Four games into his college career, Duke super freshman Jahlil Okafor got a lesson in the tough, physical, inside game of basketball, and learned a little.

Okafor had 16 points and eight rebounds in his introduction to the rough-and-tumble world of New York City basketball, and No. 4 Duke overcame an off night from the field in coasting to a 74-54 victory over Temple in the semifinals of the Coaches vs. Cancer Classic on Friday night.

"This is baskeball," Okafor said after the Blue Devils (4-0) advanced to a championship game against Stanford (3-0). "I like playing physical. I guess I am used to it."

Duke coach Mike Krzyzewski said Okafor needs to learn how to adjust when teams get physical, both in college and later in the pros.

"Ja has to be ready for that," Krzyzewski said. "He's an outstanding player. He's going to be a terrific player. He had 20 shots tonight. I'd love to get him 20 shots (a game). He has to sell his stuff if he misses. Temple did a really good job against him."

The win will set up a title game at the Barclays Center between Krzyzewski and Johnny Dawkins, his first major recruit and now the Stanford coach.

The Cardinal defeated UNLV 89-60 in the opener.

"First of all, I'm proud of Johnny. They're an outstanding team," Krzyzewski said. "They're big, they're huge. Johnny has a really good system, how he uses them. I'd rather not play him. He's part of our family. It's too bad we have to play one another, that's the way it is."

Quinn Cook had 18 points and freshman Justise Winslow added 15 for the Blue Devils, who shot 31 percent from the field in the first half before warming up a little in the second on a cold, chilly night in the Big Apple. Freshman point guard Tyus Jones added seven assists on a night Duke shot 39 percent from the field.

The Blue Devils made up for their poor shooting, forcing 17 turnovers while holding Temple to 37 percent shooting from the field, including 1 of 12 from long range.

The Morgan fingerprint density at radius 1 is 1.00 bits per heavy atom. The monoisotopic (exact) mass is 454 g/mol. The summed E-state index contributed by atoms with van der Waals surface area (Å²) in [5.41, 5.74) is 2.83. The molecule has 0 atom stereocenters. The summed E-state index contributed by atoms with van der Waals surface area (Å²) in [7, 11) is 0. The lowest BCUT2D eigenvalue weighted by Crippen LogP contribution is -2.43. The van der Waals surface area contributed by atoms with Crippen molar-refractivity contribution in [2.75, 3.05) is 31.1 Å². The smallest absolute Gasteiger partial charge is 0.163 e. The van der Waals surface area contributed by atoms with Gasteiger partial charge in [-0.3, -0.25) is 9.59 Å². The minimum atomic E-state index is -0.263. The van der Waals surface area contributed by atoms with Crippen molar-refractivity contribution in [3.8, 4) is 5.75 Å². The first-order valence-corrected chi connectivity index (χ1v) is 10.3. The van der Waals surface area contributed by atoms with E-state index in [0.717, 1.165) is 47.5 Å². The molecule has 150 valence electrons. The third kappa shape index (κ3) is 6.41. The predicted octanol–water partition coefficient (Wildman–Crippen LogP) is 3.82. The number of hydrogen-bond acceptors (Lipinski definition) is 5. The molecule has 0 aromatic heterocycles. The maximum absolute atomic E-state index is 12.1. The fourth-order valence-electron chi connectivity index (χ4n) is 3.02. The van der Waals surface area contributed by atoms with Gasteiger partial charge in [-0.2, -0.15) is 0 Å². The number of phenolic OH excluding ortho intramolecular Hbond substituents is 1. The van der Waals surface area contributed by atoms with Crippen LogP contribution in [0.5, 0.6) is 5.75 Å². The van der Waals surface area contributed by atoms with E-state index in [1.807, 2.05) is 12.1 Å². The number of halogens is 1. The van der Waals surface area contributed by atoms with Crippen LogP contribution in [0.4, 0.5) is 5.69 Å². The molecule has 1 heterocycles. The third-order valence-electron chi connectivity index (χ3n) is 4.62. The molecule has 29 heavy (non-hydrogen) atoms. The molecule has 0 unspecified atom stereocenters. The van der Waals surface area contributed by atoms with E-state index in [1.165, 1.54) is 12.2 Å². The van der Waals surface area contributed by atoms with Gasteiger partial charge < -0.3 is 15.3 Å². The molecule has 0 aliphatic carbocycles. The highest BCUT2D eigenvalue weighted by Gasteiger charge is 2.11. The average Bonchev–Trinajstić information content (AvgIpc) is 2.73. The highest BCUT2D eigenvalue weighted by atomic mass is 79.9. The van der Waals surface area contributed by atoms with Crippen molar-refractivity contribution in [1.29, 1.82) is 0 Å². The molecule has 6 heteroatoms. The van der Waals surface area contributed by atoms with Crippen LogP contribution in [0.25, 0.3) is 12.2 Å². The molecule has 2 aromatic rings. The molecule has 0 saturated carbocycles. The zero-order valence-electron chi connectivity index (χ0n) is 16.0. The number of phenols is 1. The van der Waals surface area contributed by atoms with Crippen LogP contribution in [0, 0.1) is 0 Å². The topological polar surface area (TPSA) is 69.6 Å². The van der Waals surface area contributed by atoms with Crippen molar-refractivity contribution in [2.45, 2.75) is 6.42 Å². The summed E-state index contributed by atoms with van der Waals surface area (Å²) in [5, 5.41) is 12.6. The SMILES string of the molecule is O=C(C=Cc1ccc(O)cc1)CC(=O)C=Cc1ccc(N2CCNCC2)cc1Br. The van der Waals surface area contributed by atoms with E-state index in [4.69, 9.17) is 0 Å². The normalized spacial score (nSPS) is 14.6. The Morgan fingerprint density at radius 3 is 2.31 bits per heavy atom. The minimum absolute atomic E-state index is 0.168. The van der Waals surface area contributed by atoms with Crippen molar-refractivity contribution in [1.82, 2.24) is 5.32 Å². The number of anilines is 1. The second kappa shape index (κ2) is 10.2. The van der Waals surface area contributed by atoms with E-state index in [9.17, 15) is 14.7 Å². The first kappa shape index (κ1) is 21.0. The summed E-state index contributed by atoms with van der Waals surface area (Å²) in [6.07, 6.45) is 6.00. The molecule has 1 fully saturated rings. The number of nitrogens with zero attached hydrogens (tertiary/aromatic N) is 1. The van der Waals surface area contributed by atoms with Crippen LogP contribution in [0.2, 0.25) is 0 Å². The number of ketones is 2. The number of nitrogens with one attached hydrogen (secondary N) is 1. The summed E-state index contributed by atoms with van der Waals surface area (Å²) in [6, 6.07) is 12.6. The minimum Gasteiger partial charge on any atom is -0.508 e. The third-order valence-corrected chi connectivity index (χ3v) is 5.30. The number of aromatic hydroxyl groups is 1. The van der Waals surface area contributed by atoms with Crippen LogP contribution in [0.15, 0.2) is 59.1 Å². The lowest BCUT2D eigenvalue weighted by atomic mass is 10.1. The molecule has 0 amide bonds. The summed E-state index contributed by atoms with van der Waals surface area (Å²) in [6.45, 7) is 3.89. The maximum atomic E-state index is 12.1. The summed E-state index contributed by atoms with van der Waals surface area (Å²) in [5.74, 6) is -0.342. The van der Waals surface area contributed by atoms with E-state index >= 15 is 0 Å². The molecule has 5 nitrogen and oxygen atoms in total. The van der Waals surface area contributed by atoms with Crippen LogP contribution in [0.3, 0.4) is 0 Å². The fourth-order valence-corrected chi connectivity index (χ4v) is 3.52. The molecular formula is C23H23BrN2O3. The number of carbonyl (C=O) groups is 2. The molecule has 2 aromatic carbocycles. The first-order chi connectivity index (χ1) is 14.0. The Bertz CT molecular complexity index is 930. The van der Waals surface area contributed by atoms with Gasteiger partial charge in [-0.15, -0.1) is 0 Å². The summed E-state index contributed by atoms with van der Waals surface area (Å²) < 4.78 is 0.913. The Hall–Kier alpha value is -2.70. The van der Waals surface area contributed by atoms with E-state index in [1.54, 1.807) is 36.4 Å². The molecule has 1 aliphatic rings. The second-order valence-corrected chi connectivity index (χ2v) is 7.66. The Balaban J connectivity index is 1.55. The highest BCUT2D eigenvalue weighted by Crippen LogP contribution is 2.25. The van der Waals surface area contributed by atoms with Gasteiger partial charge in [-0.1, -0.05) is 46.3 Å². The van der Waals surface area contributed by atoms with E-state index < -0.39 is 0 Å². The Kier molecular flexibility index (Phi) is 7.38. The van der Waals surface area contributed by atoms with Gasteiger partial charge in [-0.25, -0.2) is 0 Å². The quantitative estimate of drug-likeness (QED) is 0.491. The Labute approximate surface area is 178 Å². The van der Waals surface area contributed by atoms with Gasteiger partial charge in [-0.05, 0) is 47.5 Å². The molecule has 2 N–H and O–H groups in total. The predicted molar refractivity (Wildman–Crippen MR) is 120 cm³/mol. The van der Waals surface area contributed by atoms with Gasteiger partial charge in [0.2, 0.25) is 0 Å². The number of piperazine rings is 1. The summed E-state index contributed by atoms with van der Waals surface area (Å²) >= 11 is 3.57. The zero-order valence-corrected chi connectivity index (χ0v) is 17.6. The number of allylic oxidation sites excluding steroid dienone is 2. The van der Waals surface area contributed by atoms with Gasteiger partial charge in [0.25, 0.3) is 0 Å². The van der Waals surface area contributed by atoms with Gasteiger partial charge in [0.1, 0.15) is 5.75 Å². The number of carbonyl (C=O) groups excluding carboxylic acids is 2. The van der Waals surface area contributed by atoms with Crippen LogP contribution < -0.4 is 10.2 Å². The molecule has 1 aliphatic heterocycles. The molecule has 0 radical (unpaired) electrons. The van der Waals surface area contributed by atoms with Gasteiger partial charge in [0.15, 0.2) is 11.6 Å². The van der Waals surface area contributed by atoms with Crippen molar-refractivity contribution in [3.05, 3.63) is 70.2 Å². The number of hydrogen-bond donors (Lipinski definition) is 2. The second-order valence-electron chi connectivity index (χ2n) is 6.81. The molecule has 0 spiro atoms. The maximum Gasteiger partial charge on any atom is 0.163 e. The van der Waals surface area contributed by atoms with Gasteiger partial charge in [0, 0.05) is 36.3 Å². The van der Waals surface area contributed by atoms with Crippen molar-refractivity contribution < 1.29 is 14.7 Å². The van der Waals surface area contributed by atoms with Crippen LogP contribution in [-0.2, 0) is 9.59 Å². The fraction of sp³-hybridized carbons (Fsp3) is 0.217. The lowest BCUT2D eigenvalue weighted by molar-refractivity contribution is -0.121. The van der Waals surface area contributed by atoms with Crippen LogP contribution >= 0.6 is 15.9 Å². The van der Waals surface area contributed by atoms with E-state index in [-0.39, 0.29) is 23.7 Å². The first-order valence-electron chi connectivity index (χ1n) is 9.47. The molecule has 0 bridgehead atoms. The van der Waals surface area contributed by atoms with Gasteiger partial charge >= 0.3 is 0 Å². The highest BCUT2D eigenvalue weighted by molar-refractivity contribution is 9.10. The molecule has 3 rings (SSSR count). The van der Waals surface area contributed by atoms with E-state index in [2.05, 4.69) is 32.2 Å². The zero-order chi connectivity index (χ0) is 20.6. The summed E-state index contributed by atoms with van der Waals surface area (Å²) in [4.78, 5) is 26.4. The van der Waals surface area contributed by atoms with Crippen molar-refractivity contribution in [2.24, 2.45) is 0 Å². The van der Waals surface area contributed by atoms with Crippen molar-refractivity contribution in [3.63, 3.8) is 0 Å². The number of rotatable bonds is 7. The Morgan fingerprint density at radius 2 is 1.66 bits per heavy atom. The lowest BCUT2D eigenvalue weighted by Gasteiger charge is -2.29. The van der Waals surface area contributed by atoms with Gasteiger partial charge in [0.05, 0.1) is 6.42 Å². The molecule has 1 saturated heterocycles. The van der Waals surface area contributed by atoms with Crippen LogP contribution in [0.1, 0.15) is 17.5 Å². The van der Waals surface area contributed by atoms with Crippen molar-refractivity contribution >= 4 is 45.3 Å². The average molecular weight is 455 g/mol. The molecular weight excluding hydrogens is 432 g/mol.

"It was a little bit of them being as good as they are defensively and a little bit of us losing focus," Temple coach Fran Dunphy said. "They're pretty good at what they do."

Will Cummings had 18 points for Temple (2-1), whose scrappy defense frustrated Duke, which more than a few times looked at the officials for a little help.

The crew didn't listen and the game was played like an old Big East Conference game, with lots of pushing and contact in the paint that didn't get many whistles.

Okafor, the 6-foot-11 LeBron James-like talent, struggled early, hitting 3 of 13 shots from the field in the first half. He adjusted better in the final 20 minutes, making 4 of 7, including one impressive move where he faked Devontae Watson to the right of the basket and blew past him for a lay-in.

The Chicago native also thrilled the pro-Duke crowd diving into press row to try to save a ball, laughing as he ran over photographers and crashed into the press table.

Okafor hit two free throws late in the opening half to ignite a 7-0 run that helped Duke open a 10-point lead. He also had six points in a 19-7 second-half spurt that blew the game open.



Duke: The Blue Devils had shot better than 50 percent in their first three games and ranked fourth in the nation with a .602 field goal percentage.

Temple: Junior guard Quenton DeCosey got a technical foul a little more than five minutes into the game for throwing a ball at Cook after being fouled.

K AND 1000: Krzyzewski is now 13 wins away from 1,000 in his career.

BARCLAYS CENTER: The crown was announced at 10,135 — most of them Duke fans. The top sections of the arena, the home of the Nets, was not open for seating, taking away about 8,000 seats.


Duke: plays Stanford on Saturday in the second game at the Barclays Center.

Temple faces UNLV in the opener at 7 p.m. EST.